In loving memory of Kenis D. Keathley 6/4/81 - 3/27/22 Loving father, husband, brother, friend and firewood hoarder Rest in peace, Dexterday

Work with a view

Discussion in 'The Wood Pile' started by jrider, Jun 20, 2022.

  1. Timberdog

    Timberdog

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    Pulaski…hmm…hafta get me one of those.
     
  2. wildwest

    wildwest Moderator

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    Nice defensive perimeter around your home :yes:
     
  3. Woodwidow

    Woodwidow

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    campinspecter carries one with him whenever he goes wood cutting if it has been dry out. He also packs a water can with a sprayer.
     
  4. Cash Larue

    Cash Larue

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    Really useful tool. You can split wood, cut back brush, clear ground (rake) and chop roots with it… in a hurry.
     
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  5. Eckie

    Eckie

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    It is a good multi tool, bit it's a little short for my liking. I prefer a rake, or either my drip torch if we just take more.
     
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  6. Yawner

    Yawner

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    That's terrible that 12k acres burned. Getting worse nationwide each year. We rarely have fires here anymore; I don't know why. When I was a kid, had small forest fires from time to time. Makes me curious why we don't see them much at all anymore. The only difference I know in forestry is that, now, mixed (hardwood and pine) forests have been largely converted to pine plantations.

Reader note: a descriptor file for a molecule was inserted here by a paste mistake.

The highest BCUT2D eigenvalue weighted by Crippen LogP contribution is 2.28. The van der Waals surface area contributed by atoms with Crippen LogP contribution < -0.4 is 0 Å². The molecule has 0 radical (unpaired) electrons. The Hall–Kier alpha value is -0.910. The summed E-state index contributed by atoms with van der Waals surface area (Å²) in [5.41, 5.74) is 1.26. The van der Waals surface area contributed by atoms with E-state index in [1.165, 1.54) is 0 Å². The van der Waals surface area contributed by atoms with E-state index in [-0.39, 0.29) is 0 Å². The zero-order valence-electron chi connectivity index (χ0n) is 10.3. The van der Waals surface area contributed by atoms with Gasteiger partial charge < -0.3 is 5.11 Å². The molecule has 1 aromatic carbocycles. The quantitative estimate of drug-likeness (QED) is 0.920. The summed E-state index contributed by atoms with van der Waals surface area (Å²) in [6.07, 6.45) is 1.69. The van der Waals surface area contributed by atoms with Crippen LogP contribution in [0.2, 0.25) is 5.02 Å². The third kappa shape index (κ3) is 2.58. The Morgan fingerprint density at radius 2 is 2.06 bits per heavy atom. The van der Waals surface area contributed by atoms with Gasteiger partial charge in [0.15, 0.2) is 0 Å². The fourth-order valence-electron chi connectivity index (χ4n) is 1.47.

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  7. Eckie

    Eckie

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    For the most part, pines can equal more fire. They are usually warmer and drier stands than hardwoods, and fires in pines are "typically" hotter, all other things equal.
     
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  8. JPDavis

    JPDavis

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    The first one was in my backyard, I see this one's in yours. Really getting tired of this happening every year.
     
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  9. Eckie

    Eckie

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    Hate to say it, but it will be happening more and more. If anyone is in a fire prone environment, I would suggest that they take measures like Cash did....look into programs/ideas such as Firewise and do improvements / fire mitigation around their home and/or property.